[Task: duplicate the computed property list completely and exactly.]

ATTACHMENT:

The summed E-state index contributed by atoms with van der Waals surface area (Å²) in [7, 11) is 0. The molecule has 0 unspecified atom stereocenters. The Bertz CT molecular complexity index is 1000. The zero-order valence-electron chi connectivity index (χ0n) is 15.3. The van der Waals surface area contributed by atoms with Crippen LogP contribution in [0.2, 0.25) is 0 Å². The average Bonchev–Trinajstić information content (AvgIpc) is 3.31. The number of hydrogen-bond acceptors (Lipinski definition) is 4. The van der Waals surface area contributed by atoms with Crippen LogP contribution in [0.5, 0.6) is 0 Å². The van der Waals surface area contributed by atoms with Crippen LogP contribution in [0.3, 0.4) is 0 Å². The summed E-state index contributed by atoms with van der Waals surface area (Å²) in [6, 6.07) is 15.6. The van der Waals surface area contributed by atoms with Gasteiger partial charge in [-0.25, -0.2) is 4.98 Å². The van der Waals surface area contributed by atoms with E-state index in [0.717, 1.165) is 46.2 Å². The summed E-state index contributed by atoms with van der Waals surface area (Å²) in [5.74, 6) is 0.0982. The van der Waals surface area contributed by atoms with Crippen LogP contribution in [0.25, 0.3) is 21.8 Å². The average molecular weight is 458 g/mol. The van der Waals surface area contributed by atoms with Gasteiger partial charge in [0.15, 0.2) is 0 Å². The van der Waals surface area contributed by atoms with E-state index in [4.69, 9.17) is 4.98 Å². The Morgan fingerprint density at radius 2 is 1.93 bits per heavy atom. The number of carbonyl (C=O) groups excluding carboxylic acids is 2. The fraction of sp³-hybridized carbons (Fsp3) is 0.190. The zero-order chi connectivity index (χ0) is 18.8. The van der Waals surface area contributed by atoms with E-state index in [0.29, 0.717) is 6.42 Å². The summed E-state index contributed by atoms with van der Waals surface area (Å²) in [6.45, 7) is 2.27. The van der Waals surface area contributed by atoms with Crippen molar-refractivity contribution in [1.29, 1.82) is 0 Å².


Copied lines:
The summed E-state index contributed by atoms with van der Waals surface area (Å²) in [7, 11) is 0. The molecule has 0 unspecified atom stereocenters. The Bertz CT molecular complexity index is 1000. The zero-order valence-electron chi connectivity index (χ0n) is 15.3. The van der Waals surface area contributed by atoms with Crippen LogP contribution in [0.2, 0.25) is 0 Å². The average Bonchev–Trinajstić information content (AvgIpc) is 3.31. The number of hydrogen-bond acceptors (Lipinski definition) is 4. The van der Waals surface area contributed by atoms with Crippen LogP contribution in [0.5, 0.6) is 0 Å². The van der Waals surface area contributed by atoms with Crippen LogP contribution in [0.3, 0.4) is 0 Å². The summed E-state index contributed by atoms with van der Waals surface area (Å²) in [6, 6.07) is 15.6. The van der Waals surface area contributed by atoms with Gasteiger partial charge in [-0.25, -0.2) is 4.98 Å². The van der Waals surface area contributed by atoms with E-state index in [0.717, 1.165) is 46.2 Å². The summed E-state index contributed by atoms with van der Waals surface area (Å²) in [5.74, 6) is 0.0982. The van der Waals surface area contributed by atoms with Crippen LogP contribution in [0.25, 0.3) is 21.8 Å². The average molecular weight is 458 g/mol. The van der Waals surface area contributed by atoms with Gasteiger partial charge in [0.15, 0.2) is 0 Å². The van der Waals surface area contributed by atoms with E-state index in [4.69, 9.17) is 4.98 Å². The Morgan fingerprint density at radius 2 is 1.93 bits per heavy atom. The number of carbonyl (C=O) groups excluding carboxylic acids is 2. The fraction of sp³-hybridized carbons (Fsp3) is 0.190. The zero-order chi connectivity index (χ0) is 18.8. The van der Waals surface area contributed by atoms with E-state index in [0.29, 0.717) is 6.42 Å². The summed E-state index contributed by atoms with van der Waals surface area (Å²) in [6.45, 7) is 2.27. The van der Waals surface area contributed by atoms with Crippen molar-refractivity contribution in [1.29, 1.82) is 0 Å².